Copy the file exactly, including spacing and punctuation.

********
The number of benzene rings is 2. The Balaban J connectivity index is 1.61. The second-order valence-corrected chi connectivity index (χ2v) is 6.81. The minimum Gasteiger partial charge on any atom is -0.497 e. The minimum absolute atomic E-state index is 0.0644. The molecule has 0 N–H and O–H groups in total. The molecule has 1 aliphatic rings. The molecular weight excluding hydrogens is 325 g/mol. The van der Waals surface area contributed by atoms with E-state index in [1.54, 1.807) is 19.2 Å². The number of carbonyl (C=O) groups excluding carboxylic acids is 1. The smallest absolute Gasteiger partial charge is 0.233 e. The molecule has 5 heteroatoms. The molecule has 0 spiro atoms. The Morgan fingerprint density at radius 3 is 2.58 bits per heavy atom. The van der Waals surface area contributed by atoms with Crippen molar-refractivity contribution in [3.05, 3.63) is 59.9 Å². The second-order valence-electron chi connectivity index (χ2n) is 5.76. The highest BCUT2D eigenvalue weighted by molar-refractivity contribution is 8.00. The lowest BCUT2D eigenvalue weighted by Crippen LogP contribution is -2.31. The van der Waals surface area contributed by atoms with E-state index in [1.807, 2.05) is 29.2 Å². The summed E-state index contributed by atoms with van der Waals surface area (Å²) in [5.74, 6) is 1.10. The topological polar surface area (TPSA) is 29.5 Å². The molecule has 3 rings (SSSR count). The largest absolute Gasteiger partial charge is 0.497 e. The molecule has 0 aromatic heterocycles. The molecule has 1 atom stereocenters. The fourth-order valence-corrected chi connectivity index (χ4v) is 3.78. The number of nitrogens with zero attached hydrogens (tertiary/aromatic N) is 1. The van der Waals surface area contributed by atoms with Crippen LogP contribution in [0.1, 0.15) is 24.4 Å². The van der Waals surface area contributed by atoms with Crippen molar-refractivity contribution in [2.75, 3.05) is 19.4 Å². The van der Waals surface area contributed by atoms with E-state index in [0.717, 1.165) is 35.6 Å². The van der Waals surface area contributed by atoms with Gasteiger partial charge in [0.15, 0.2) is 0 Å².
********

The number of benzene rings is 2. The Balaban J connectivity index is 1.61. The second-order valence-corrected chi connectivity index (χ2v) is 6.81. The minimum Gasteiger partial charge on any atom is -0.497 e. The minimum absolute atomic E-state index is 0.0644. The molecule has 0 N–H and O–H groups in total. The molecule has 1 aliphatic rings. The molecular weight excluding hydrogens is 325 g/mol. The van der Waals surface area contributed by atoms with E-state index in [1.54, 1.807) is 19.2 Å². The number of carbonyl (C=O) groups excluding carboxylic acids is 1. The smallest absolute Gasteiger partial charge is 0.233 e. The molecule has 5 heteroatoms. The molecule has 0 spiro atoms. The Morgan fingerprint density at radius 3 is 2.58 bits per heavy atom. The van der Waals surface area contributed by atoms with Crippen molar-refractivity contribution in [3.05, 3.63) is 59.9 Å². The second-order valence-electron chi connectivity index (χ2n) is 5.76. The highest BCUT2D eigenvalue weighted by molar-refractivity contribution is 8.00. The lowest BCUT2D eigenvalue weighted by Crippen LogP contribution is -2.31. The van der Waals surface area contributed by atoms with E-state index in [1.807, 2.05) is 29.2 Å². The summed E-state index contributed by atoms with van der Waals surface area (Å²) in [5.74, 6) is 1.10. The topological polar surface area (TPSA) is 29.5 Å². The molecule has 3 rings (SSSR count). The largest absolute Gasteiger partial charge is 0.497 e. The molecule has 0 aromatic heterocycles. The molecule has 1 atom stereocenters. The fourth-order valence-corrected chi connectivity index (χ4v) is 3.78. The number of nitrogens with zero attached hydrogens (tertiary/aromatic N) is 1. The van der Waals surface area contributed by atoms with Crippen LogP contribution in [0.1, 0.15) is 24.4 Å². The van der Waals surface area contributed by atoms with Crippen molar-refractivity contribution in [2.75, 3.05) is 19.4 Å². The van der Waals surface area contributed by atoms with E-state index in [0.717, 1.165) is 35.6 Å². The van der Waals surface area contributed by atoms with Gasteiger partial charge in [0.15, 0.2) is 0 Å².